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dvn

Core i Series in large businesses

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dvn

Replacing an slow ol' P4 system with a Core 2 Duo, even a low-end Core 2 Duo, is great for the long-suffering users of those P4's. And believe me, I get it. Budget is the overriding factor in most organizations.

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hightechaddict

I work as a senior systems admin in the Enterprise Desktop group of a large (25,000+ seats, Fortune 250) company and we have, within the past 3 months standardized our laptops on core i3/i5 technology. We tend to spec out and buy based on a (hopefully) 3-5 year lifespan so we are not constantly replacing hardware. Our current desktop platform goes end of life early next year, so we will be evaluating those in a few months and I suspect that just like the laptops, the Core i series will prove the best bang for the buck for the long term.

 

We are also still running IE6 as our desktop browser standard due to Oracle shortcomings, and it's causing no end of headaches for us too. In fact we recently developed and released web based technology for our customers that is optimized for IE8 and won't work 100% on our in-house machines. Ahhhhh the irony :blink: There is an end in sight as we are able to migrate our Oracle to IE8 and are in the final throes of Java JRE testing to support that upgrade, but that's another story for another time.

Edited by hightechaddict

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dvn
...the Core i series will prove the best bang for the buck for the long term.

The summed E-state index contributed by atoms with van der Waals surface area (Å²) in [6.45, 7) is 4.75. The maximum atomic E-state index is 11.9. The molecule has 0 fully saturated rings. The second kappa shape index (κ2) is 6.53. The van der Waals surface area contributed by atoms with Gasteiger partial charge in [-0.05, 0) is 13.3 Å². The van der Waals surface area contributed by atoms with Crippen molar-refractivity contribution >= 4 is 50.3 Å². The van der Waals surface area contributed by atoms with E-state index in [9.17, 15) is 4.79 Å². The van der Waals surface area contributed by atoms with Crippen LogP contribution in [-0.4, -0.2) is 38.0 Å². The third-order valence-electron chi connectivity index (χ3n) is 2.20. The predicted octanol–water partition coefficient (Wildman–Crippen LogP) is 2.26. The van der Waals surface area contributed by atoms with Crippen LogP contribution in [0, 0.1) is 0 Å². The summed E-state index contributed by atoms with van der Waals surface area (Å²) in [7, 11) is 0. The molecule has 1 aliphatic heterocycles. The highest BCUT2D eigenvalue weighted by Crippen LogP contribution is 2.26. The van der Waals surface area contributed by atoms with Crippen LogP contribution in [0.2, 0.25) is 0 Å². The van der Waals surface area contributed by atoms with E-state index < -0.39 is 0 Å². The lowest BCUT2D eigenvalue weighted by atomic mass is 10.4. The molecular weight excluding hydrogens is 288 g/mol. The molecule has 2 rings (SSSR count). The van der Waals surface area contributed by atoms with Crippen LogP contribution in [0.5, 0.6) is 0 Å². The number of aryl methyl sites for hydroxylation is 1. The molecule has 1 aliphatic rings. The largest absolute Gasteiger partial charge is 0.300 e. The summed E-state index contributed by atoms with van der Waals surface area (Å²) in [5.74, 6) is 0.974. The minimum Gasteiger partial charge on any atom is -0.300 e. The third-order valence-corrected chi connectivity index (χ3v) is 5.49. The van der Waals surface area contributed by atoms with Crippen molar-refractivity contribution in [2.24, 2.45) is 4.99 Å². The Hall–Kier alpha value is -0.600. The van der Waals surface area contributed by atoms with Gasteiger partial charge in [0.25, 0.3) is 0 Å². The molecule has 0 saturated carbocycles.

Can you expand upon that? Did your company also do a study beforehand to evaluate for increased productivity and decreased electrical costs? Other factors? To reinforce your decision? Or perhaps you have the luxury and the latitude as a Fortune 250 company to do these things without having to justify them with elaborate studies.

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usacomp2k3

We are getting i3's on all new laptops, but most desktops are still c2d. The Engineering systems are HP workstations with Opteron's in them though. Not sure when/if those will be transitioned to corei5/i7 or Xeon.

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hightechaddict

Can you expand upon that? Did your company also do a study beforehand to evaluate for increased productivity and decreased electrical costs? Other factors? To reinforce your decision? Or perhaps you have the luxury and the latitude as a Fortune 250 company to do these things without having to justify them with elaborate studies.

 

Sure. Without going into to much specific detail, yes we do all kinds of studies, benchmarking, justification, additional justification and re-justification. You definitely have the wrong impression of the "luxury" of working in a large company. :blink: These decisions have to answer to multiple levels of management up the IT food chain on technical applications and the additional multiple levels on the Accounting side of things on the financial feasability. Both of those chains of command often have diametrically opposing viewpoints on the "value" of IT systems. Ultimately, we answer to the stockholders and customers we charge for our services as well. I personally like to consider that I also answer to my own interests as a 401K/stockholder and professional in general. Any decision I have input on with the scale of desktop standards can easily run into the millions of dollars in hard costs on top of "soft costs" like the man hours to build and deploy systems. In a large company, there are many more layers of people to question every decision, so they are usualy not made lightly and must be backed up with facts. If you make a bad call, or aren't backing your decisions up with facts, you won't generally be around long enough to make another decision...